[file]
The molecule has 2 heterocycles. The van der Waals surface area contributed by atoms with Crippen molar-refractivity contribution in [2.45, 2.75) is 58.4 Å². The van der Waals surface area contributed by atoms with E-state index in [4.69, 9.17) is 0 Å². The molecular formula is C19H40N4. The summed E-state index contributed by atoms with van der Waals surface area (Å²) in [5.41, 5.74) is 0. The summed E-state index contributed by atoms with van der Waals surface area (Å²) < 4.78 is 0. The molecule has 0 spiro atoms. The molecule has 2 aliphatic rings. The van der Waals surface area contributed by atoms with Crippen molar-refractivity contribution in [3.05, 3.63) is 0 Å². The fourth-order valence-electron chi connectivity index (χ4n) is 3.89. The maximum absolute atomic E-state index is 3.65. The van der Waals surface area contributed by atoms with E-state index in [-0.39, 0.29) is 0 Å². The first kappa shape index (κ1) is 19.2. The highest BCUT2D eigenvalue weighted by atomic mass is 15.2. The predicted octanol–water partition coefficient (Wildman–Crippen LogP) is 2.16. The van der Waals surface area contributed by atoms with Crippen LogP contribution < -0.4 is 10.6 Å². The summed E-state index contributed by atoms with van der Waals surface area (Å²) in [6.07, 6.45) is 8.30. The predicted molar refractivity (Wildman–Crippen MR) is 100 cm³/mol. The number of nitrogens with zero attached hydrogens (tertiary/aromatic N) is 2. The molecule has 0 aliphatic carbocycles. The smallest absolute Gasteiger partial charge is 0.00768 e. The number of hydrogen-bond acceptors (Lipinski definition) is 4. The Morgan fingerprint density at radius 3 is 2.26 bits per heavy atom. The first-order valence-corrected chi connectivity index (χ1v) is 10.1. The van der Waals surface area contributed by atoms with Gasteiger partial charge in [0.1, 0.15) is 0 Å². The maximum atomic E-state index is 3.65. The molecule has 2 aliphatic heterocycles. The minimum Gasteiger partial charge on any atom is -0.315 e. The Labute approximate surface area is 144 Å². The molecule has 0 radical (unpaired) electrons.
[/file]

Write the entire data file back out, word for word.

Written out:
The molecule has 2 heterocycles. The van der Waals surface area contributed by atoms with Crippen molar-refractivity contribution in [2.45, 2.75) is 58.4 Å². The van der Waals surface area contributed by atoms with E-state index in [4.69, 9.17) is 0 Å². The molecular formula is C19H40N4. The summed E-state index contributed by atoms with van der Waals surface area (Å²) in [5.41, 5.74) is 0. The summed E-state index contributed by atoms with van der Waals surface area (Å²) < 4.78 is 0. The molecule has 0 spiro atoms. The molecule has 2 aliphatic rings. The van der Waals surface area contributed by atoms with Crippen molar-refractivity contribution in [3.05, 3.63) is 0 Å². The fourth-order valence-electron chi connectivity index (χ4n) is 3.89. The maximum absolute atomic E-state index is 3.65. The van der Waals surface area contributed by atoms with E-state index in [-0.39, 0.29) is 0 Å². The first kappa shape index (κ1) is 19.2. The highest BCUT2D eigenvalue weighted by atomic mass is 15.2. The predicted octanol–water partition coefficient (Wildman–Crippen LogP) is 2.16. The van der Waals surface area contributed by atoms with Crippen LogP contribution < -0.4 is 10.6 Å². The summed E-state index contributed by atoms with van der Waals surface area (Å²) in [6.07, 6.45) is 8.30. The predicted molar refractivity (Wildman–Crippen MR) is 100 cm³/mol. The number of nitrogens with zero attached hydrogens (tertiary/aromatic N) is 2. The molecule has 0 aliphatic carbocycles. The smallest absolute Gasteiger partial charge is 0.00768 e. The number of hydrogen-bond acceptors (Lipinski definition) is 4. The Morgan fingerprint density at radius 3 is 2.26 bits per heavy atom. The first-order valence-corrected chi connectivity index (χ1v) is 10.1. The van der Waals surface area contributed by atoms with Gasteiger partial charge in [0.1, 0.15) is 0 Å². The maximum atomic E-state index is 3.65. The molecule has 2 aliphatic heterocycles. The minimum Gasteiger partial charge on any atom is -0.315 e. The Labute approximate surface area is 144 Å². The molecule has 0 radical (unpaired) electrons.